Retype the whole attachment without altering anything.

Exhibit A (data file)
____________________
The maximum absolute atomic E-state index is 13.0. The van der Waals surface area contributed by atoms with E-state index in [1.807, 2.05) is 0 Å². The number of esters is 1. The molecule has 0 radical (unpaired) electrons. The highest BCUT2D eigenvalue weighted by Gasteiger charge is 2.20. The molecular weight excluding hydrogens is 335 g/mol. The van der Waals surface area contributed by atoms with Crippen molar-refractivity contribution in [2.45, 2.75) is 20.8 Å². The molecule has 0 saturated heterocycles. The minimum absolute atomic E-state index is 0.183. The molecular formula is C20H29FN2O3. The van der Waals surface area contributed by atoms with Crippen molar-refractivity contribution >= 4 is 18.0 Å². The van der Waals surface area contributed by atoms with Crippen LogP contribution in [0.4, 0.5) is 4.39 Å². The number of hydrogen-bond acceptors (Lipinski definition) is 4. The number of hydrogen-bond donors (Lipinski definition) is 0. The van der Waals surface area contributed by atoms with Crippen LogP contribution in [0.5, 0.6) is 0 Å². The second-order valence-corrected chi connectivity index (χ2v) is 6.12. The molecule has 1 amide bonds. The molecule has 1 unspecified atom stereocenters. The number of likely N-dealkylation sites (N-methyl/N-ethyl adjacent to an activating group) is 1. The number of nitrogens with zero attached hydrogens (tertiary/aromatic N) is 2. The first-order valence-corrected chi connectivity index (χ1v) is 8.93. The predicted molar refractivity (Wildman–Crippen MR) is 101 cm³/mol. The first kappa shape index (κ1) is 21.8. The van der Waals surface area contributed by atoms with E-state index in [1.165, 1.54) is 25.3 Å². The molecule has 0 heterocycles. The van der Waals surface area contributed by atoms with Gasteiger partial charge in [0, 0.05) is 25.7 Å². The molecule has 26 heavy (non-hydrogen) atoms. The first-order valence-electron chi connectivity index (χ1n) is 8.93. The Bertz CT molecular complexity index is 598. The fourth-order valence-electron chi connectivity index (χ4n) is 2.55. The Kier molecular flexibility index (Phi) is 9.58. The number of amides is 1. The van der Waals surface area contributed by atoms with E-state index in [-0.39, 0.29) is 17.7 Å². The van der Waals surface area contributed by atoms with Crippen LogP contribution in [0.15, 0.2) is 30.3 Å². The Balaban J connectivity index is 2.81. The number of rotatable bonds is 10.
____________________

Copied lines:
The maximum absolute atomic E-state index is 13.0. The van der Waals surface area contributed by atoms with E-state index in [1.807, 2.05) is 0 Å². The number of esters is 1. The molecule has 0 radical (unpaired) electrons. The highest BCUT2D eigenvalue weighted by Gasteiger charge is 2.20. The molecular weight excluding hydrogens is 335 g/mol. The van der Waals surface area contributed by atoms with Crippen molar-refractivity contribution in [2.45, 2.75) is 20.8 Å². The molecule has 0 saturated heterocycles. The minimum absolute atomic E-state index is 0.183. The molecular formula is C20H29FN2O3. The van der Waals surface area contributed by atoms with Crippen molar-refractivity contribution >= 4 is 18.0 Å². The van der Waals surface area contributed by atoms with Crippen LogP contribution in [0.4, 0.5) is 4.39 Å². The number of hydrogen-bond acceptors (Lipinski definition) is 4. The number of hydrogen-bond donors (Lipinski definition) is 0. The van der Waals surface area contributed by atoms with Crippen LogP contribution in [0.5, 0.6) is 0 Å². The second-order valence-corrected chi connectivity index (χ2v) is 6.12. The molecule has 1 amide bonds. The molecule has 1 unspecified atom stereocenters. The number of likely N-dealkylation sites (N-methyl/N-ethyl adjacent to an activating group) is 1. The number of nitrogens with zero attached hydrogens (tertiary/aromatic N) is 2. The first-order valence-corrected chi connectivity index (χ1v) is 8.93. The predicted molar refractivity (Wildman–Crippen MR) is 101 cm³/mol. The first kappa shape index (κ1) is 21.8. The van der Waals surface area contributed by atoms with E-state index in [1.165, 1.54) is 25.3 Å². The molecule has 0 heterocycles. The van der Waals surface area contributed by atoms with Gasteiger partial charge in [0, 0.05) is 25.7 Å². The molecule has 26 heavy (non-hydrogen) atoms. The first-order valence-electron chi connectivity index (χ1n) is 8.93. The Bertz CT molecular complexity index is 598. The fourth-order valence-electron chi connectivity index (χ4n) is 2.55. The Kier molecular flexibility index (Phi) is 9.58. The number of amides is 1. The van der Waals surface area contributed by atoms with E-state index in [-0.39, 0.29) is 17.7 Å². The van der Waals surface area contributed by atoms with Crippen LogP contribution in [0.15, 0.2) is 30.3 Å². The Balaban J connectivity index is 2.81. The number of rotatable bonds is 10.